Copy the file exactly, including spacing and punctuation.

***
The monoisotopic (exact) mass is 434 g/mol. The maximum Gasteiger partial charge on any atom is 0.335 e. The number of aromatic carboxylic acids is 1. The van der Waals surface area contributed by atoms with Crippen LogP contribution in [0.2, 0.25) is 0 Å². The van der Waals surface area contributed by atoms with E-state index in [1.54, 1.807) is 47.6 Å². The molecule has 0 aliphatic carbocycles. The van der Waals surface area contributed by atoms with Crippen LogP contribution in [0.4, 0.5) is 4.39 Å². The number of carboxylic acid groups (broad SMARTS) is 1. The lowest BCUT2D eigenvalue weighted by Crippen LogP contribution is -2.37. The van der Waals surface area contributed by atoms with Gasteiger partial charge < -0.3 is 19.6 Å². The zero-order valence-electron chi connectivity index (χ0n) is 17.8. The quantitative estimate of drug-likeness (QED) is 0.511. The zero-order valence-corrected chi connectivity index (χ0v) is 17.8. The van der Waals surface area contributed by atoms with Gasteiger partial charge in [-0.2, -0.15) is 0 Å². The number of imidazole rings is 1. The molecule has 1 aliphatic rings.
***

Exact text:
The monoisotopic (exact) mass is 434 g/mol. The maximum Gasteiger partial charge on any atom is 0.335 e. The number of aromatic carboxylic acids is 1. The van der Waals surface area contributed by atoms with Crippen LogP contribution in [0.2, 0.25) is 0 Å². The van der Waals surface area contributed by atoms with E-state index in [1.54, 1.807) is 47.6 Å². The molecule has 0 aliphatic carbocycles. The van der Waals surface area contributed by atoms with Crippen LogP contribution in [0.4, 0.5) is 4.39 Å². The number of carboxylic acid groups (broad SMARTS) is 1. The lowest BCUT2D eigenvalue weighted by Crippen LogP contribution is -2.37. The van der Waals surface area contributed by atoms with Gasteiger partial charge < -0.3 is 19.6 Å². The zero-order valence-electron chi connectivity index (χ0n) is 17.8. The quantitative estimate of drug-likeness (QED) is 0.511. The zero-order valence-corrected chi connectivity index (χ0v) is 17.8. The van der Waals surface area contributed by atoms with Gasteiger partial charge in [-0.2, -0.15) is 0 Å². The number of imidazole rings is 1. The molecule has 1 aliphatic rings.